Foodie Friday, and the topic is disasters. Like anyone who does a fair amount of cooking, I’ve had my share of disasters in the kitchen over the years. No, I’m not talking about the time I dropped a full pot of soup on the way to the fridge. I mean those times when the best-laid plans of the cook, as Robert Burns said, gang aft agley – often go awry.
In my case, there is a seafood sausage that has become the stuff of legend amongst those who were (un)fortunate enough to have seen it made and attempted to eat it. There was also the time that egg rolls refused to stay rolled and sent the cook (that would have been me) into a utensil throwing rage since I was cooking for my new bride and my parents and was pretty embarrassed.
There is a business point within my true confessions today. First, each of these things was a learning experience. Second, each has become a story that’s been retold over the years. While our main goal in business shouldn’t be to avoid being a bore at cocktail parties, having a few self-effacing tales in your repertoire isn’t a bad thing. The bigger takeaway is the first point.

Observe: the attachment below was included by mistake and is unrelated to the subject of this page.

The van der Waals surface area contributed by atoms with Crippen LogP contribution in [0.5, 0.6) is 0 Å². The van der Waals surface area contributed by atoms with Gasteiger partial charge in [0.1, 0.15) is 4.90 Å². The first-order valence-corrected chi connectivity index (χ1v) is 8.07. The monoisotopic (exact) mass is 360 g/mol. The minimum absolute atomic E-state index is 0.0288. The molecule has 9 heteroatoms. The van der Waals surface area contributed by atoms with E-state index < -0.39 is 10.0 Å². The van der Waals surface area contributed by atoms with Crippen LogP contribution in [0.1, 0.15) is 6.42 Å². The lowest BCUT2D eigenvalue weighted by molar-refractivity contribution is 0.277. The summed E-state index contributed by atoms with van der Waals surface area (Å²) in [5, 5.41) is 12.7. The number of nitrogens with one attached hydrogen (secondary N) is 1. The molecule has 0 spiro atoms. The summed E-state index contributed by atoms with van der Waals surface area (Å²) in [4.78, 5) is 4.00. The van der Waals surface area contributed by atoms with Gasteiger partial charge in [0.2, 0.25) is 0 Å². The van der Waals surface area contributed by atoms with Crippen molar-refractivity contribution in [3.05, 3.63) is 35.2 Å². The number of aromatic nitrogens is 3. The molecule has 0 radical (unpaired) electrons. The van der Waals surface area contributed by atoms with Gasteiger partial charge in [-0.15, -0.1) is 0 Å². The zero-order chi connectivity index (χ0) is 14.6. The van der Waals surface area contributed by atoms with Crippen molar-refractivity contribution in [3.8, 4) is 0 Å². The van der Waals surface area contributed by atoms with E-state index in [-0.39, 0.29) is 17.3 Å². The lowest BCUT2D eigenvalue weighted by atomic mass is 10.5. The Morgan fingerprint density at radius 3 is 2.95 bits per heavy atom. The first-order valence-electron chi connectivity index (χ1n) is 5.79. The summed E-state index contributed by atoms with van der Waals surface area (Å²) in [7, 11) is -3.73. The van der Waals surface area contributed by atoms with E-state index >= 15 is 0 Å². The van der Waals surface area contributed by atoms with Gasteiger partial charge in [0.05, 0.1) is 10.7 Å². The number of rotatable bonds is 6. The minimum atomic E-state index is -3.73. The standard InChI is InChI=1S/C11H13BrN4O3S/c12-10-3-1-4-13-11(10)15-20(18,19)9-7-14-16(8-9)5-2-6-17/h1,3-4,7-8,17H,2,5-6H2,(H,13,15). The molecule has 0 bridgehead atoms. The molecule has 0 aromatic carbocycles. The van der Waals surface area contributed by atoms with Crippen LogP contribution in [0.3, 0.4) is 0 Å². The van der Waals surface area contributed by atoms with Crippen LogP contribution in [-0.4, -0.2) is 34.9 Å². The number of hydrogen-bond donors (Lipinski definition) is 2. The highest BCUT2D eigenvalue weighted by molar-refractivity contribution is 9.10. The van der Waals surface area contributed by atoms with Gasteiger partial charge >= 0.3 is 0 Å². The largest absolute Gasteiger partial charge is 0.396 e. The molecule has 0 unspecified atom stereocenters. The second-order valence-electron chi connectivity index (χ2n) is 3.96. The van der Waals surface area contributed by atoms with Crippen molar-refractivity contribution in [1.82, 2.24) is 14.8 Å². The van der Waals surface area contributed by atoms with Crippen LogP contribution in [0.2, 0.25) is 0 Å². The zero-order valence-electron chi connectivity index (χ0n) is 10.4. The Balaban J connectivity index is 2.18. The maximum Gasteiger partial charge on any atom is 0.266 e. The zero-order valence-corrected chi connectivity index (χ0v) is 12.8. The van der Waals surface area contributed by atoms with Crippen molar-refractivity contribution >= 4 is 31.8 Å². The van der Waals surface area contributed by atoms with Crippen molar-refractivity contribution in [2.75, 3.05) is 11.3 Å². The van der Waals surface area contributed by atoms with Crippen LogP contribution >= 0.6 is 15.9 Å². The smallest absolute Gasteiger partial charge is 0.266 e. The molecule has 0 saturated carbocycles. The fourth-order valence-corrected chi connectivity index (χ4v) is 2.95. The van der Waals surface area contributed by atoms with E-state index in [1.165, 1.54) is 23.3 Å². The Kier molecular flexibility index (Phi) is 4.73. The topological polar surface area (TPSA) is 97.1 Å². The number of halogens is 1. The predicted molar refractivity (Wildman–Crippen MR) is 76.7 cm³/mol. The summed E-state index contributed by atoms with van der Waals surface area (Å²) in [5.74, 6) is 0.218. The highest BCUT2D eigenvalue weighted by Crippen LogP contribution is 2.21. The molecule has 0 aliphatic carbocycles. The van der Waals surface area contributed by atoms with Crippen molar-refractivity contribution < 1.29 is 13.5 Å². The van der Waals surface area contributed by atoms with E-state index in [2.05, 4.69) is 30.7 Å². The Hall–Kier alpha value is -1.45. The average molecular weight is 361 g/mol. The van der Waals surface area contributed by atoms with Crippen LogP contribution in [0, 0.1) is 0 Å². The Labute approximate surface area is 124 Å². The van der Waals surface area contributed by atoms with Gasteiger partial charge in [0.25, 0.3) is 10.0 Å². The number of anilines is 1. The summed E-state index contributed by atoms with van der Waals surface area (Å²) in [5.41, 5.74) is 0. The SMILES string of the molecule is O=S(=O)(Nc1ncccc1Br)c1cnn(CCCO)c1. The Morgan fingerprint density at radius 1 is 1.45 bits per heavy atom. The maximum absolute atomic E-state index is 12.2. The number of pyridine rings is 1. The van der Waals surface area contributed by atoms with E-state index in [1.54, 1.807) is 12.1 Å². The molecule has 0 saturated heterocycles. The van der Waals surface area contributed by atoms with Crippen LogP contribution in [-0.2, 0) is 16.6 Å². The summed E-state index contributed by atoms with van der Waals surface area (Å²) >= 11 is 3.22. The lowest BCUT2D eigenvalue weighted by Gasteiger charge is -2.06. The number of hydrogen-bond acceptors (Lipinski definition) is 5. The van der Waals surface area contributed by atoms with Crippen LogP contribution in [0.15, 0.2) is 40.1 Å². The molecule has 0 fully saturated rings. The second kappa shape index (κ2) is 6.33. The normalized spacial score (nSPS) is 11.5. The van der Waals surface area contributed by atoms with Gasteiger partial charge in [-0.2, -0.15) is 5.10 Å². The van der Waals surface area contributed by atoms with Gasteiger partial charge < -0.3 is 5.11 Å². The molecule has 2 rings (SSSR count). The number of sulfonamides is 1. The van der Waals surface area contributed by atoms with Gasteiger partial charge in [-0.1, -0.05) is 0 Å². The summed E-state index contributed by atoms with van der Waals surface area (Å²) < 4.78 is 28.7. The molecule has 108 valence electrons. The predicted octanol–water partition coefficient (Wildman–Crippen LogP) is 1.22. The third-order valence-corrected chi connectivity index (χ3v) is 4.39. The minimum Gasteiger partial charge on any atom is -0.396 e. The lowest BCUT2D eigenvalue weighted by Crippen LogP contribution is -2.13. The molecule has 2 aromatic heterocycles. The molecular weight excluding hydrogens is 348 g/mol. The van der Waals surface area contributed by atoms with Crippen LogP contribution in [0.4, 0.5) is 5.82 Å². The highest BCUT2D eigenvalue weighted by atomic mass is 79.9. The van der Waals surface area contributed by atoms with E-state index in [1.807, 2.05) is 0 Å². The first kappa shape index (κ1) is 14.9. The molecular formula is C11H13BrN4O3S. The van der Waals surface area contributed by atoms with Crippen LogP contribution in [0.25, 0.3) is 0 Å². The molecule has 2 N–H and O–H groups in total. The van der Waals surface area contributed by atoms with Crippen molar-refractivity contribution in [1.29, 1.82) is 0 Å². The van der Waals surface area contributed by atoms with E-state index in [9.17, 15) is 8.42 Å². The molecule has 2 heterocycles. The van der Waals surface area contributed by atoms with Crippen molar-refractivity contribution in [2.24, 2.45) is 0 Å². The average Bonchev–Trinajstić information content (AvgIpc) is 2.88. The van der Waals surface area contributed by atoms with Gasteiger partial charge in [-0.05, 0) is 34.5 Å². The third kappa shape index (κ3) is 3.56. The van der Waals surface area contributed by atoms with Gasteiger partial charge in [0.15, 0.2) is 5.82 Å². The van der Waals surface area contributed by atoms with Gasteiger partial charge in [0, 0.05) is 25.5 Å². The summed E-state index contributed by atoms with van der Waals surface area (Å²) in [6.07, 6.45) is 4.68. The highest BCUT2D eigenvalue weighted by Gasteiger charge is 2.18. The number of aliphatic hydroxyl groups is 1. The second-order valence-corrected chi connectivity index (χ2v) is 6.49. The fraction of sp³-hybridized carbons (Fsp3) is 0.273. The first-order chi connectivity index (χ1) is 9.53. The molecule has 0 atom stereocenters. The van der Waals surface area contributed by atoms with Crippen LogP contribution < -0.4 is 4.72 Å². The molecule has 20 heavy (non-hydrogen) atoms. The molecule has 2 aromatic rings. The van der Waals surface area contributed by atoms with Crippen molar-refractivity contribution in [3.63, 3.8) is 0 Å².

Disasters are often the result of pushing the envelope. Hopefully, they don’t originate in sloppiness or willful ignorance or haste but rather is boldly going where you’ve never gone before, whether in the office or in the kitchen. When we fail in the latter venue, there is always some take out food we can get to serve. When we fail in the office, we can use the experience to rethink how we plan, how we prepare, and how we execute so that it becomes a teachable moment and not a complete waste. Besides – you just got another great story to tell at the party where you’re celebrating your company’s latest success!
This Foodie Friday, I’m going to let you in on a little secret. OK, so maybe it’s not really that far under the radar, but our topic today is the hidden menu many places have. Some places call it the secret menu, and you’ve probably heard of some of them. In-N-Out Burger‘s is fairly famous in burger-eating circles, so much so that I’m not sure one can call it secret any longer. Arby‘s has one (let’s go climb Meat Mountain!), as does Starbucks, highlighted recently by the Unicorn Frappuccino (yes, but they’re a healthy 56 grams of sugar!). I could list a dozen more chains that have them but the real secret menu is at your local favorite.